Trading as a Company

Forming a company is, in the eyes of the law, the process of ‘giving birth’ to a new person. This is because, strange as it may sound, a company is a separate person in the eyes of the law. Once ‘incorporated’, the company will ‘live’ until it is ‘wound up’ by its owners or ‘struck off’ the register of companies.

Advantages

This means that even if the people who own the company (the shareholders) and the people who manage it (the directors) are the same, they are separate in law from their company. The company can own property, sign contracts, commit crimes, and crucially it can owe money. This is the principal advantage of running a limited company – for well over a hundred years it has been accepted that the liability of shareholders is limited to the amount of capital unpaid on their shares (‘limited liability’).

So the effect of a company being ‘limited’ is that liability for debts and obligations entered into by the company stays with the company itself and does not pass to the individuals involved in the company. The owners of the company only stand to lose what they have invested by buying shares in the company.

This should be compared with the position for sole traders or partners – if the business of a sole trader or partner fails the owners stand to lose not only what they have invested in the business but also any private wealth which they may have.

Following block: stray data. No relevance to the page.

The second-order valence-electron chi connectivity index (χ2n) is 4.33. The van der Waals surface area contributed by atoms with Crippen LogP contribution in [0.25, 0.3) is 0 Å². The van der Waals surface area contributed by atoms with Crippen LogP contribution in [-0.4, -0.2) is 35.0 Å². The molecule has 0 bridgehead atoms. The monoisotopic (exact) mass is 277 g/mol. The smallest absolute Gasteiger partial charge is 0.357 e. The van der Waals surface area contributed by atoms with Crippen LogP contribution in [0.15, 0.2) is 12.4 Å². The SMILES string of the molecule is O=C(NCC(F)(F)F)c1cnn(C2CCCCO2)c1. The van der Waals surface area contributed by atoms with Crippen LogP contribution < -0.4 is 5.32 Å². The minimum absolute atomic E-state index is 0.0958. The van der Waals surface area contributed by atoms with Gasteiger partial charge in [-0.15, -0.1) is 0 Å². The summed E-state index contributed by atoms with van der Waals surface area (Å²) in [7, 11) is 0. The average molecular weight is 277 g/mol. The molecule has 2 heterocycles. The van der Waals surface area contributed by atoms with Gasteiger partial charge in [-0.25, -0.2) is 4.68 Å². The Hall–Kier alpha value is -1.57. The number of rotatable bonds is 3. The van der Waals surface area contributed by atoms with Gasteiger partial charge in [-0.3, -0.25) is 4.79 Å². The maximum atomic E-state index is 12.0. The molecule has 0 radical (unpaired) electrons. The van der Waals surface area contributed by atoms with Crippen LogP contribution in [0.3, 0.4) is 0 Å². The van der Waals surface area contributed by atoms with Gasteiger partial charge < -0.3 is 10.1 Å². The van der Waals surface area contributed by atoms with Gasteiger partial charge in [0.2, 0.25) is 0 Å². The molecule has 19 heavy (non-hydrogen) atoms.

There are a few instances where Parliament or the Courts have considered it prudent to ‘lift the veil’ of incorporation, such as where the directors have been trading fraudulently, but these are few and far between. Generally, if a company goes into liquidation as a result of poor sales or poor management, the shareholders and directors can simply walk away, taking anything that remains of the assets after preferential debtors and creditors have been paid in full.

The corporate form institutionalises the separation of management and ownership because, although the shareholders own the company, it is the directors who run the company on a day-to-day basis. In smaller companies, the directors and shareholders will be one and the same, but as companies grow the amount of issued share capital increases and it becomes increasingly expensive for the directors to amass a significant tranche of the equity of the company.

The directors of the company are of course answerable to the shareholders, who can remove any director or the entire board of directors by a simple majority shareholders’ vote, and on a whim. In larger companies this becomes both difficult, due to the large number of shareholders whose agreement would be required, and expensive, because of the cost of settling any claims of unfair dismissal and wrongful dismissal (especially where the directors have ‘golden parachutes’, i.e. service contracts specifying substantial termination payments).

A limited company is usually regarded as more credible and reliable than a sole trader or partnership, but you should note that anyone, and in particular any creditor, is free to perform a company search at Companies House to discover how much (or little) paid-up capital and assets the company has recorded with the Registrar of Companies.

Companies enjoy a wide range of opportunities for raising finance. As well as receiving injections of capital in the form of shares and loans, companies can issue ‘floating charges’ on their changing assets, and successful companies can convert to public limited companies to offer their shares to the public or to ‘float’ on a stock exchange where the general public can trade those shares.